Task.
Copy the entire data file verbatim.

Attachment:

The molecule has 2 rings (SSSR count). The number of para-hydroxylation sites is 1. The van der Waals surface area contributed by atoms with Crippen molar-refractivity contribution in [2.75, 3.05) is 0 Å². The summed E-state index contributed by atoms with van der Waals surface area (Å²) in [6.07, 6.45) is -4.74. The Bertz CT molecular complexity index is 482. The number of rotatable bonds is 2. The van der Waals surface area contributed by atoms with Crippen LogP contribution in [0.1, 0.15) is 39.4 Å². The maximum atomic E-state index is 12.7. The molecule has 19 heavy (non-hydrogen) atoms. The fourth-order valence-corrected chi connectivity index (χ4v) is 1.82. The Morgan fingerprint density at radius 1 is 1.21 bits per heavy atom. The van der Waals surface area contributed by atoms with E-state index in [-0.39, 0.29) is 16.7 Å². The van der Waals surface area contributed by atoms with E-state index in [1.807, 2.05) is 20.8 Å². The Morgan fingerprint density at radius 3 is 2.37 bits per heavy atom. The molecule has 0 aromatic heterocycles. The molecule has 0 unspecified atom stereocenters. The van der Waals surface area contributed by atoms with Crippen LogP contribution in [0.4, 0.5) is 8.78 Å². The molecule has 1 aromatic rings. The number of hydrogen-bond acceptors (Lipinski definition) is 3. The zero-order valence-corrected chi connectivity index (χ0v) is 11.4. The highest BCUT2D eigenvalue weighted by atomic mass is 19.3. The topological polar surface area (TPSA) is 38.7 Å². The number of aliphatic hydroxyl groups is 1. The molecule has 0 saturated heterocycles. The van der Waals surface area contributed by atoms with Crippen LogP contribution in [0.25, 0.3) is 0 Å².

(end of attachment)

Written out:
The molecule has 2 rings (SSSR count). The number of para-hydroxylation sites is 1. The van der Waals surface area contributed by atoms with Crippen molar-refractivity contribution in [2.75, 3.05) is 0 Å². The summed E-state index contributed by atoms with van der Waals surface area (Å²) in [6.07, 6.45) is -4.74. The Bertz CT molecular complexity index is 482. The number of rotatable bonds is 2. The van der Waals surface area contributed by atoms with Crippen LogP contribution in [0.1, 0.15) is 39.4 Å². The maximum atomic E-state index is 12.7. The molecule has 19 heavy (non-hydrogen) atoms. The fourth-order valence-corrected chi connectivity index (χ4v) is 1.82. The Morgan fingerprint density at radius 1 is 1.21 bits per heavy atom. The van der Waals surface area contributed by atoms with E-state index in [-0.39, 0.29) is 16.7 Å². The van der Waals surface area contributed by atoms with E-state index in [1.807, 2.05) is 20.8 Å². The Morgan fingerprint density at radius 3 is 2.37 bits per heavy atom. The molecule has 0 aromatic heterocycles. The molecule has 0 unspecified atom stereocenters. The van der Waals surface area contributed by atoms with Crippen LogP contribution in [0.4, 0.5) is 8.78 Å². The molecule has 1 aromatic rings. The number of hydrogen-bond acceptors (Lipinski definition) is 3. The zero-order valence-corrected chi connectivity index (χ0v) is 11.4. The highest BCUT2D eigenvalue weighted by atomic mass is 19.3. The topological polar surface area (TPSA) is 38.7 Å². The number of aliphatic hydroxyl groups is 1. The molecule has 0 saturated heterocycles. The van der Waals surface area contributed by atoms with Crippen LogP contribution in [0.25, 0.3) is 0 Å².